Docker Machine

Adding nodes using the Docker API

  • We don't have to SSH into the other nodes, we can use the Docker API

  • If you are using Play-With-Docker:

    • the nodes expose the Docker API over port 2375/tcp, without authentication

    • we will connect by setting the DOCKER_HOST environment variable

  • Otherwise:

    • the nodes expose the Docker API over port 2376/tcp, with TLS mutual authentication

    • we will use Docker Machine to set the correct environment variables
      (the nodes have been suitably pre-configured to be controlled through node1)

Docker Machine

  • Docker Machine has two primary uses:

    • provisioning cloud instances running the Docker Engine

    • managing local Docker VMs within e.g. VirtualBox

  • Docker Machine is purely optional

  • It makes it easy to create, upgrade, manage... Docker hosts:

    • on your favorite cloud provider

    • locally (e.g. to test clustering, or different versions)

    • across different cloud providers

If you're using Play-With-Docker ...

  • You won't need to use Docker Machine

  • Instead, to "talk" to another node, we'll just set DOCKER_HOST

  • You can skip the exercises telling you to do things with Docker Machine!

Docker Machine basic usage

  • We will learn two commands:

    • docker-machine ls (list existing hosts)

    • docker-machine env (switch to a specific host)

  • List configured hosts:
    docker-machine ls

You should see your 5 nodes.

How did we make our 5 nodes show up there?

For the curious...

  • This was done by our VM provisioning scripts

  • After setting up everything else, node1 adds the 5 nodes to the local Docker Machine configuration (located in $HOME/.docker/machine)

  • Nodes are added using Docker Machine generic driver

    (It skips machine provisioning and jumps straight to the configuration phase)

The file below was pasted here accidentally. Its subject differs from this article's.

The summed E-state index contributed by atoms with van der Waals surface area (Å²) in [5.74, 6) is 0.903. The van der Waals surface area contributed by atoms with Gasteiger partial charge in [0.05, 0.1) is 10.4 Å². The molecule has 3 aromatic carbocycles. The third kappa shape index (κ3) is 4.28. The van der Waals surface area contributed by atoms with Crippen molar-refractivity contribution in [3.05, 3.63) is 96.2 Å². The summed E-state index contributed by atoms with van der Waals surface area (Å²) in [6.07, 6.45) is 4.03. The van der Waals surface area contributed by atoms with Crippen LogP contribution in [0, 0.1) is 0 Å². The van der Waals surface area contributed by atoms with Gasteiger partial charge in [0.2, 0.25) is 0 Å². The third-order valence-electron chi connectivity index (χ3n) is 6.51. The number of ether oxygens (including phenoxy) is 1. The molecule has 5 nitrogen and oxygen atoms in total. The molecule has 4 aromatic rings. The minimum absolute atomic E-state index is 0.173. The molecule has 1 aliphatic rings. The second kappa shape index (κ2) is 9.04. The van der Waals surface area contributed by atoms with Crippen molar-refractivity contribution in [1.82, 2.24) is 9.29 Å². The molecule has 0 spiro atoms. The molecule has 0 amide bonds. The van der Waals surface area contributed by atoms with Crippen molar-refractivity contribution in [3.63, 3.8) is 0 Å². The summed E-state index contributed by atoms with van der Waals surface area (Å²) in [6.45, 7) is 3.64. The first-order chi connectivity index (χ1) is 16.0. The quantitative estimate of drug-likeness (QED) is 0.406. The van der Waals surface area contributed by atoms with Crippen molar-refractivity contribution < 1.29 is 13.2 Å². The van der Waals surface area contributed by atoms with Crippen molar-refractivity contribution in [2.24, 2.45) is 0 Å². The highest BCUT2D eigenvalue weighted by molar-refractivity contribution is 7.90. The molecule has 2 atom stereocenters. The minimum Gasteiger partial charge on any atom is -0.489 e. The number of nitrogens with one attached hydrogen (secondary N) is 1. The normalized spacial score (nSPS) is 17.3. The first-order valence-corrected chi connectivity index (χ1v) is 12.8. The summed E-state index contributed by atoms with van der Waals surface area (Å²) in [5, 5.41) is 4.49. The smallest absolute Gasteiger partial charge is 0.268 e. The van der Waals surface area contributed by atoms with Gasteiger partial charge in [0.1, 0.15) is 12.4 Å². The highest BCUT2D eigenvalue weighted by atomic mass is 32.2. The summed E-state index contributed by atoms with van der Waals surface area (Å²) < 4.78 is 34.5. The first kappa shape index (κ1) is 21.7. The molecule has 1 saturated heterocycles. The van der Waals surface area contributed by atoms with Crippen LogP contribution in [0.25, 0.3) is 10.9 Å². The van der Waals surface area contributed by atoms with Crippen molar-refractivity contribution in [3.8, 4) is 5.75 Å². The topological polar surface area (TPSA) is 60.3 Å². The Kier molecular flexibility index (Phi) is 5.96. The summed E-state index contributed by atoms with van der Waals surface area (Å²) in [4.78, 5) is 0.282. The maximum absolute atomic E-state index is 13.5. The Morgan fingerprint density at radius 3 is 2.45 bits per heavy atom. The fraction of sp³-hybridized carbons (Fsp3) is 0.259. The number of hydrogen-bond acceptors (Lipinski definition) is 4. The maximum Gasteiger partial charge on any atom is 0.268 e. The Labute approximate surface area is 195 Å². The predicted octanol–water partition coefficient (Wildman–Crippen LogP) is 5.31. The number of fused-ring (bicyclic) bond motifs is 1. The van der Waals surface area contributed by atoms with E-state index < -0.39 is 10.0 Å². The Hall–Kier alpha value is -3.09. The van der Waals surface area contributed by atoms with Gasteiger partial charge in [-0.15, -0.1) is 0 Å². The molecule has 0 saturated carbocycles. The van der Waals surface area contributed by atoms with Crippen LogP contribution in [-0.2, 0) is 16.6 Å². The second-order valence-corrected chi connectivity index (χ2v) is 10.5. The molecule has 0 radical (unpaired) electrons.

• Docker Machine creates TLS certificates and deploys them to the nodes through SSH

Selecting a node with Docker Machine

  • To select a node, use eval $(docker-machine env nodeX)

  • This sets a number of environment variables

  • To unset these variables, use eval $(docker-machine env -u)

  • View the variables used by Docker Machine:
    docker-machine env node3

(This shows which variables would be set by Docker Machine; but it doesn't change them.)

Getting the token

  • First, let's store the join token in a variable

  • This must be done from a manager

  • Make sure we talk to the local node, or node1:

    eval $(docker-machine env -u)
  • Get the join token:

    TOKEN=$(docker swarm join-token -q worker)

Change the node targeted by the Docker CLI

  • We need to set the right environment variables to communicate with node3
  • If you're using Play-With-Docker:

    export DOCKER_HOST=tcp://node3:2375
  • Otherwise, use Docker Machine:

    eval $(docker-machine env node3)

Checking which node we're talking to

  • Let's use the Docker API to ask "who are you?" to the remote node
  • Extract the node name from the output of docker info:
    docker info | grep ^Name

This should tell us that we are talking to node3.

Note: it can be useful to use a custom shell prompt reflecting the DOCKER_HOST variable.

Adding a node through the Docker API

  • We are going to use the same docker swarm join command as before
  • Add node3 to the Swarm:
    docker swarm join --token $TOKEN node1:2377

Going back to the local node

  • We need to revert the environment variable(s) that we had set previously
  • If you're using Play-With-Docker, just clear DOCKER_HOST:

    unset DOCKER_HOST
  • Otherwise, use Docker Machine to reset all the relevant variables:

    eval $(docker-machine env -u)

From that point, we are communicating with node1 again.

Checking the composition of our cluster

  • Now that we're talking to node1 again, we can use management commands
  • Check that the node is here:
    docker node ls

Notes Docker Machine with KVM Libvirt